Malcolm X: Life and Death

While his influence cannot be denied, Malcolm X is also considered a controversial figure in the history of African American rights. In opposition to the peaceful tactics of the Civil Rights Movement and their goal of racial integration, Malcolm X and the Nation of Islam were using any means necessary to defend themselves and to profess African Americans as the superior race. These attitudes spawned the Black Power movement. Malcolm X eventually mellowed and broke away from the Nation of Islam; however he was assassinated before he was able to work within the Civil Rights Movement. In this video, WatchMojo.com learns more about the life, accomplishments and assassination of Malcolm X.
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The Life and Death of Malcolm X


Born Malcolm Little on May 19th, 1925, in Omaha, Nebraska, he was taught early on about black pride as his father was involved in the Universal Negro Improvement Association. He and his family were forced to move around in his youth due to the menace of various white supremacist groups. In 1931, his father was killed by a streetcar, and seven years later his mother was committed to an asylum.

Early Years and Arrest


By the time he was 20, Malcolm X was living in Boston, and engaging in various criminal activities. It was there he was arrested for burglary and sentenced to eight-to-ten years in jail. While in prison, he educated himself and became interested in the Nation of Islam religious movement. He began conversing with the group’s leader, Elijah Muhammad, and decided to join. Finally in 1952, he was paroled.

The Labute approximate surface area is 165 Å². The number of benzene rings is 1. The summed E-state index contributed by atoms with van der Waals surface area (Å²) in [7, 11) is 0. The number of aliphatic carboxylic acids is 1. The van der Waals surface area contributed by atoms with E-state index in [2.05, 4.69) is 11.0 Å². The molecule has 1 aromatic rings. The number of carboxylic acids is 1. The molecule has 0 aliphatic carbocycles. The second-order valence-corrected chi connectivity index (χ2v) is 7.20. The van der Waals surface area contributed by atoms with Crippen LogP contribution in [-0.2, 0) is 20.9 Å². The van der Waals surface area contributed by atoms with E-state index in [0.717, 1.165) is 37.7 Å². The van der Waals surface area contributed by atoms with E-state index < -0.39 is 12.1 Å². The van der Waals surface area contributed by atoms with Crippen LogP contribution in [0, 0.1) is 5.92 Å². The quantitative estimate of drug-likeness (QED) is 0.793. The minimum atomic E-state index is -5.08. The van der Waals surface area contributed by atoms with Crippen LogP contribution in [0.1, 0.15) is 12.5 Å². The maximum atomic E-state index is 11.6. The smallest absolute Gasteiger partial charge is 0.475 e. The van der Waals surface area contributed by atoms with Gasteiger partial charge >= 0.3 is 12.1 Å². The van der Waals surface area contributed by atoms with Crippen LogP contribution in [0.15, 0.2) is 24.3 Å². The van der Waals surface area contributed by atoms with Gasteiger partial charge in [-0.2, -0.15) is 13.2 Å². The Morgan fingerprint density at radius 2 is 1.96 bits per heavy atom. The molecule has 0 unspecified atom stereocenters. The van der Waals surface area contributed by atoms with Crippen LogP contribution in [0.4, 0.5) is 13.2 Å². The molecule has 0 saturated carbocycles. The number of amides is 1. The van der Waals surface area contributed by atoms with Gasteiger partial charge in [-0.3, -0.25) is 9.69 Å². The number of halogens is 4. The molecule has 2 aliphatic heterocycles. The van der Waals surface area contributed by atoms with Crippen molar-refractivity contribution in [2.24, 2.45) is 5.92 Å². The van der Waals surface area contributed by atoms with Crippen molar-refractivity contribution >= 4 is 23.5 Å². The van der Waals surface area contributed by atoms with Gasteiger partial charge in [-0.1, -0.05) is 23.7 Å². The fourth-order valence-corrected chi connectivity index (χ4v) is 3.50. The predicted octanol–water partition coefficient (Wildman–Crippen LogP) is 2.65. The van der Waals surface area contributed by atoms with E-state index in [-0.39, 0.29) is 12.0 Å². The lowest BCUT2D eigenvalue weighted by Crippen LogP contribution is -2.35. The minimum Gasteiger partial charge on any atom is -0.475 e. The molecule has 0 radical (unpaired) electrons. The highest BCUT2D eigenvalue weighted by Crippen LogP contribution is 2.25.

The Nation of Islam


He then changed his family name to “X” like other members of the group, and this represented his unknown African name. Malcolm X quickly moved through the ranks of the Nation of Islam, and was instrumental in the group’s growth. He is credited with encouraging boxer Cassius Clay – better known as Muhammad Ali – to join. In 1959, Malcolm X expanded his audience by appearing on television to discuss the Nation of Islam. He relished any chance he had to speak, especially to college students.

Malcolm X vs. the Civil Rights Movement


Malcolm X was working in direct contrast to members of the Civil Rights Movement, who were aiming for racial integration and nonviolent protest. Malcolm X preached that African Americans should be completely separated from whites, that blacks were the superior race, and that they should use any means necessary to defend themselves. This resulted in a tense relationship between civil rights activists and Malcolm X.

Fall From Grace


In 1963, he began working on his autobiography with Alex Haley. Soon after, his reputation in the Nation of Islam was tarnished when he made disparaging remarks following President John F. Kennedy’s assassination.

Leaving the Nation of Islam



On March 8th of 1964, the former star of the group announced he was leaving the Nation of Islam amid ongoing death threats and tensions with its leader. He quickly formed his own religious organization called Muslim Mosque Inc., and converted to Sunni Islam. This was also when he decided to make his pilgrimage to Mecca, which was one of many trips he made around the world that he credited with expanding his global outlook. His personal beliefs began to evolve, and he chose to reach out to other civil rights leaders to work together toward the same goal.

Assassination


However, on February 21st, 1965, Malcolm X was speaking at Manhattan’s Audubon Ballroom when he was shot and killed. The three men convicted of the crime were all members of the Nation of Islam, though two of the three maintain their innocence.

Legacy


Even after his death, Malcolm X’s ideas influenced African Americans. Groups like the Black Power movement can be traced back to him. Malcolm X is both revered and reviled; however he is remembered for being a brilliant activist for African American rights by even his sharpest critics.
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